Share Profits Liberally, but Equity Stays in the Family

In a recent video, I shared some examples of what I have found to be the biggest wastes of money in life. One of these areas was equity, or ownership percentage, in your business, specifically when given away to friends or relatives without meaningful value added in exchange. Now this is not to say that I think friends or relatives are not worthy of an equity stake in your business, but rather that I have had lots of experience as a young man of starting businesses with friends or family as partners, only to have those individuals become distracted, lazy, or totally incompetent. Sometimes people surprise you in the worst way, and you need to have a strategy to protect yourself from these types of situations.

Terrible performance is bad in itself, but even worse is having to deal with bad performers when their performance is hurting your business and reputation by making you look foolish in front of other employees or customers.  There is no easy solution to this mess.  The situation sucks for you, your co-workers, and your customers, and worst of all, it can make the excitement about your business fizzle for everyone involved. 

As someone who has dealt with these challenges firsthand, I want to offer some advice on how to prepare yourself for dealing with these problems when the time comes.

I propose you ask these three simple questions when devising equity compensation offers to partners in your business:

1.     Are they risking as much money and effort as you are?

2.     Are they focused on the long-term and willing and able to sacrifice immediate cash draws for greater future growth and sustainability?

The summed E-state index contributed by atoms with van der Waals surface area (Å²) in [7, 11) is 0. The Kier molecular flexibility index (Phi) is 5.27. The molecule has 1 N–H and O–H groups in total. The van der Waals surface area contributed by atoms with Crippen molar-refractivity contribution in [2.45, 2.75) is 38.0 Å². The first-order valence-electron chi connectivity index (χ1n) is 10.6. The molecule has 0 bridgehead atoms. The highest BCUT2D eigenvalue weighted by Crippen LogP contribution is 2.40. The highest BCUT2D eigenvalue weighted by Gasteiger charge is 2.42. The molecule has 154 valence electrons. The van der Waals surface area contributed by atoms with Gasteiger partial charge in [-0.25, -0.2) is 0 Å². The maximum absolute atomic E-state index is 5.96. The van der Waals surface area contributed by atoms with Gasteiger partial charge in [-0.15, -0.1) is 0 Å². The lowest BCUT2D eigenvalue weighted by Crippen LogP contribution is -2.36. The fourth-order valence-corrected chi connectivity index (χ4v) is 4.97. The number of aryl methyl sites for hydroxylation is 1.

3.     Are you able now or can you foresee the ability to have honest communication with them about poor performance? 

If you answered “No” to any of these questions, then do not offer equity to them. Remember the rule, “Share profits liberally, but equity stays in the family”

If you are forced to share equity in the business and do not see any other viable option, then consider this alternative structure which I have personally found to be incredibly successful:

Offer equity that vests over a 5-year period with a 2-year cliff.  

This is easiest to understand with an example:

Say you have started a business, and as means to attract top talent, you want to offer equity as part of the compensation package for your new hire. You decide to allocate 20% of your business to this new hire, along with a salary, benefits, etc. But instead of giving this individual 20% of your business on their first day of employment, you instead incorporate cliff vesting to help protect yourself and your business. The advantage here is that if at any time prior to the end of the cliff they decide to run off and do something different, they forfeit their equity entirely. If they decide to leave after 2 years, they walk away with only 2/5ths (8%) of the equity instead of all 20% of it. The forfeited equity all goes back to you to use for replacing that individual or for other means. 

This is just one example of many strategies that can be used to protect you and your business from partners who turn out to be uncommitted or incompetent. 

Require your partners to earn their equity by putting in the work over time.

Treat them well and treat them like an owner, but hold on to control.  And remember, this cliff vesting clause must be included in their employment agreement in order to protect you if things go bad. 

Good luck with this strategy.  It is the very best way to test employees who are not easy to attract or to get rid of.  NEVER rely on luck to be your guide.  Be strategic and purposeful to protect yourself and everyone will be the better for your efforts.      

- Mark